“Would you rather be right or happy?”
These is a useful question for anyone who struggles with relationship differences…which would include anyone in a love relationship, marriage or relationship of any kind.
We each have a unique perspective of the world in which we live. We see things a certain way and we have our own preferences– likes and dislikes. We keenly know what makes sense from our point of view and what doesn’t.
This is all wonderful…except when we’re in a close relationship with someone whose preferences and views are significantly different from our own. It is then that the tension and conflict begin to build.
No matter how open and non-judgmental you believe you are, it’s likely that you and your partner have butted heads at one point or another because of your differences. Maybe, to avoid future heartbreak, you’ve even stopped dating someone you really liked because of your differences and your expectations that your differences will mean future trouble.
You and your partner might have drastically different religious or political views. Perhaps you two are from vastly different backgrounds in terms of socioeconomic class, culture, ethnicity, race or age (generation). Opinions on topics like: parenting, money management, sex, ethics, values or how best to drive a car can put a chilly distance between you and your partner.
If the differences between you and your partner are obvious and see huge, take heart in knowing that you’re not alone. What’s actually true is that each and every one of us IS different– it might not be readily apparent, but even for couples who seem very much the same, this is the case.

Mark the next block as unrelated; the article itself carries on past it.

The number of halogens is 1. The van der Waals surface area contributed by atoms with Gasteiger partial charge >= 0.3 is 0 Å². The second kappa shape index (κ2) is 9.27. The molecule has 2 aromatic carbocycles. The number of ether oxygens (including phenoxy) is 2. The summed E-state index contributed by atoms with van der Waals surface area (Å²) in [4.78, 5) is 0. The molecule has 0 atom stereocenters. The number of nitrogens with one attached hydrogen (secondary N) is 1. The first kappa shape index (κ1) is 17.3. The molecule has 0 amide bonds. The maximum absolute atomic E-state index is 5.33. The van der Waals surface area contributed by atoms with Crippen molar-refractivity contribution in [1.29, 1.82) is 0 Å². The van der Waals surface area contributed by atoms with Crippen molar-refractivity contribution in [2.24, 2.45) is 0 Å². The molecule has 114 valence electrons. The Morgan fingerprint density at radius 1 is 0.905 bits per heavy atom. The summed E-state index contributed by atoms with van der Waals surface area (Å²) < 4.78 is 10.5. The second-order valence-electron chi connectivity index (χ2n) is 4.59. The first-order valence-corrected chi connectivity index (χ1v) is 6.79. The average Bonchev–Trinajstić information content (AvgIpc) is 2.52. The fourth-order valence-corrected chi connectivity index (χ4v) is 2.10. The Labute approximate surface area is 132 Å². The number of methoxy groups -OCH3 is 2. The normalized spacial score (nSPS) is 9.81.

Sometimes, communication about differences deteriorates and becomes…
- even name-calling
When you really look at it, what’s clear is that it’s not so much the differences that harm and even destroy a relationship, it’s how we think and communicate about them!
What makes differences so difficult?
The challenge with differences is two-fold: 1) Mind chatter— It’s easy to get caught up in what you believe the differences between you and your partner mean. If you think it’s unavoidable that you two will clash over your differences, you probably will (a lot). 2) Communication— The words you choose and the way you speak them can make the differences between you and your partner easy or nearly impossible to live and love with.
Before you embark on a conversation with your partner about something you have different views on, pay close attention to your mind chatter. What are your dominant thoughts and expectations about the talk you’re about to have?
If you’re “sure” that this will end in a fight or one of you will have to “give in” in order to keep the peace, stop and remind yourself that you can’t know what will happen. Honor your fears about the differences AND create space for the possibility that you and your partner will be able to keep your connection and love while really hearing one another.
As you begin talking, make an agreement– with yourself and with your partner– to be respectful, to stay open and to really listen. If you start to get angry or notice yourself tensing and getting judgmental, be willing to take a short break. Be sure to set up a time when you two will talk again about this.
Here are 5 Don’ts and Do’s for communicating about differences…